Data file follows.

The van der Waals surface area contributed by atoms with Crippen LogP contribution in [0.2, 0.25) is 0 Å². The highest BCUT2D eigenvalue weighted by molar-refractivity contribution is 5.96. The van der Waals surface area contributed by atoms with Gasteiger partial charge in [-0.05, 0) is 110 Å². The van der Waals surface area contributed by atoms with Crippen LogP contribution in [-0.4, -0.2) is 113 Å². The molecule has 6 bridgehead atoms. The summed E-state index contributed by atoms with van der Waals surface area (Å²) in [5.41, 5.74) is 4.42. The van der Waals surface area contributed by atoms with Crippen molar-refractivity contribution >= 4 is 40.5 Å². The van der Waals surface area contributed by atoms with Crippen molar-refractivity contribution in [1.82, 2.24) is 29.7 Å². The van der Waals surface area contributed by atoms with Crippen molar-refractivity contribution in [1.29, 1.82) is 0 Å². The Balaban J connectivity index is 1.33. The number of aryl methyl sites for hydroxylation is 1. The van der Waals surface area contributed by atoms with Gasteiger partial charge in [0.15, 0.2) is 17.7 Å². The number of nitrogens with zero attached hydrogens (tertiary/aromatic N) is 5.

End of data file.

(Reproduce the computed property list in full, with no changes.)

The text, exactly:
The van der Waals surface area contributed by atoms with Crippen LogP contribution in [0.2, 0.25) is 0 Å². The highest BCUT2D eigenvalue weighted by molar-refractivity contribution is 5.96. The van der Waals surface area contributed by atoms with Gasteiger partial charge in [-0.05, 0) is 110 Å². The van der Waals surface area contributed by atoms with Crippen LogP contribution in [-0.4, -0.2) is 113 Å². The molecule has 6 bridgehead atoms. The summed E-state index contributed by atoms with van der Waals surface area (Å²) in [5.41, 5.74) is 4.42. The van der Waals surface area contributed by atoms with Crippen molar-refractivity contribution >= 4 is 40.5 Å². The van der Waals surface area contributed by atoms with Crippen molar-refractivity contribution in [1.82, 2.24) is 29.7 Å². The van der Waals surface area contributed by atoms with Crippen molar-refractivity contribution in [1.29, 1.82) is 0 Å². The Balaban J connectivity index is 1.33. The number of aryl methyl sites for hydroxylation is 1. The van der Waals surface area contributed by atoms with Gasteiger partial charge in [0.15, 0.2) is 17.7 Å². The number of nitrogens with zero attached hydrogens (tertiary/aromatic N) is 5.